Andrew Holleran / Photo editor
During an election season, everyone from celebrities to athletes endorse presidential candidates. The big question that remains is this: Who cares?
Two OSU professors said the effect of these endorsements is minimal.
“They may be good for a press release on the day it happens,” said John Kessel, an Ohio State political science professor.
OSU political science professor Paul Beck agreed, and said the endorsements don’t have too much effect on most voters.
“They probably do not matter much, unless they are surprises,” he said
Recently, Colin Powell, a retired general and former secretary of state for the Bush administration, endorsed President Barack Obama for re-election this year. Powell had endorsed Obama in 2008.
“An endorsement from Colin Powell is important for Obama,” Beck said. “He commands an enormous amount of respect.”
Powell’s endorsement was also significant because of his affiliation with the Republican party and his influence among African-American voters, Beck said.
However, Kessel said he does not think Powell’s endorsement will sway many voters.
“I thought his reasoning was good,” he said. “But I doubt it would have much impact.”
Most people have already made up their minds, and in the end, Powell’s endorsement will not be effective on its own, Kessel said.
Ismail Adan, a third-year in exploration, said political endorsements are not a factor in his decision.
“Not at all,” he said.
Adan, a Ron Paul supporter, said he is not sure whether he will be voting in this election.
Powell announced his endorsement on Oct. 25 on “CBS This Morning.”
“Well you know I voted for him in 2008 and I plan to stick with him in 2012, and I’ll be planning to vote for he and for Vice President Joe Biden,” said Powell on the show.
The economy and foreign policy issues were among the reasons that Powell re-endorsed the president.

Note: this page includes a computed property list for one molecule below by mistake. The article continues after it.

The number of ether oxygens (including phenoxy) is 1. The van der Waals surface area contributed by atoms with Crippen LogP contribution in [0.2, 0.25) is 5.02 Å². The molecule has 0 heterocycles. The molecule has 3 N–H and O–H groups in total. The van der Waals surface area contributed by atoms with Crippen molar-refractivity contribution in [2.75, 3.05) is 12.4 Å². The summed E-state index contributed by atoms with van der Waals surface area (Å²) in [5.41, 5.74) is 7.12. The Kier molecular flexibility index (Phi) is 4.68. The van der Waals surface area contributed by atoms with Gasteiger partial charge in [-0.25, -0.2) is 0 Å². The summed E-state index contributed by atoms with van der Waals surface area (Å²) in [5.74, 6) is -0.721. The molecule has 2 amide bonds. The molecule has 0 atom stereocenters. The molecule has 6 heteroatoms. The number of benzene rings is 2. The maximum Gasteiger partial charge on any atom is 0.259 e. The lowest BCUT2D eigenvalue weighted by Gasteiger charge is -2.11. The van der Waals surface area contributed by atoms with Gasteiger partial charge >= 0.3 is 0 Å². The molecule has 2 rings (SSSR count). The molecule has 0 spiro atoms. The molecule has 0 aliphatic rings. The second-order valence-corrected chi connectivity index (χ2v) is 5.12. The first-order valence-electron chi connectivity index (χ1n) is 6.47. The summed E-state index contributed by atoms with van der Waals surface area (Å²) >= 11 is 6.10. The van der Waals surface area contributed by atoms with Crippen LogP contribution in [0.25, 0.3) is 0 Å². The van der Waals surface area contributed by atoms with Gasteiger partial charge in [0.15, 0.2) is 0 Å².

“I saw over the next several years, stabilization come back in the financial community, housing is now starting to pick up after four years … consumer confidence is rising,” Powell said. “I also saw the president get us out of one war, start to get us out of a second war and did not get us into any new wars.”
The former secretary of state said the country is making a comeback.
“Generally we’ve come out of the dive and we’re starting to gain altitude,” he said.
Obama’s handling of the economy is another important factor in Powell’s endorsement, Beck said.
Powell expressed his approval for the president on doing a “very, very solid” job of protecting Americans from terrorism.
Powell said Republican presidential candidate Mitt Romney’s economic plan is to “‘cut taxes and compensate for that with other things,’ but that compensation does not cover all of the cuts intended.”
Romney’s foreign policy was also of some concern for Powell.
“I’m not quite sure which Gov. Romney we would be getting with respect to foreign policy,” he said. “And so, I think we ought to keep on the track that we are on.”
Obama is scheduled to speak at the Franklin County Fairgrounds in Hilliard, Ohio on Friday before continuing on to stops in Springfield, Ohio and Lima, Ohio. Doors open at 8 a.m.
Obama is also scheduled to return to Columbus on the final day of campaigning Monday with Jay-Z and Bruce Springsteen, but further details about the event had not been released Thursday evening.
Romney and his wife Ann Romney are also scheduled to make a stop in Columbus Monday at Landmark Aviation on E. 5th Avenue. That event is scheduled to be open to the public at 4 p.m.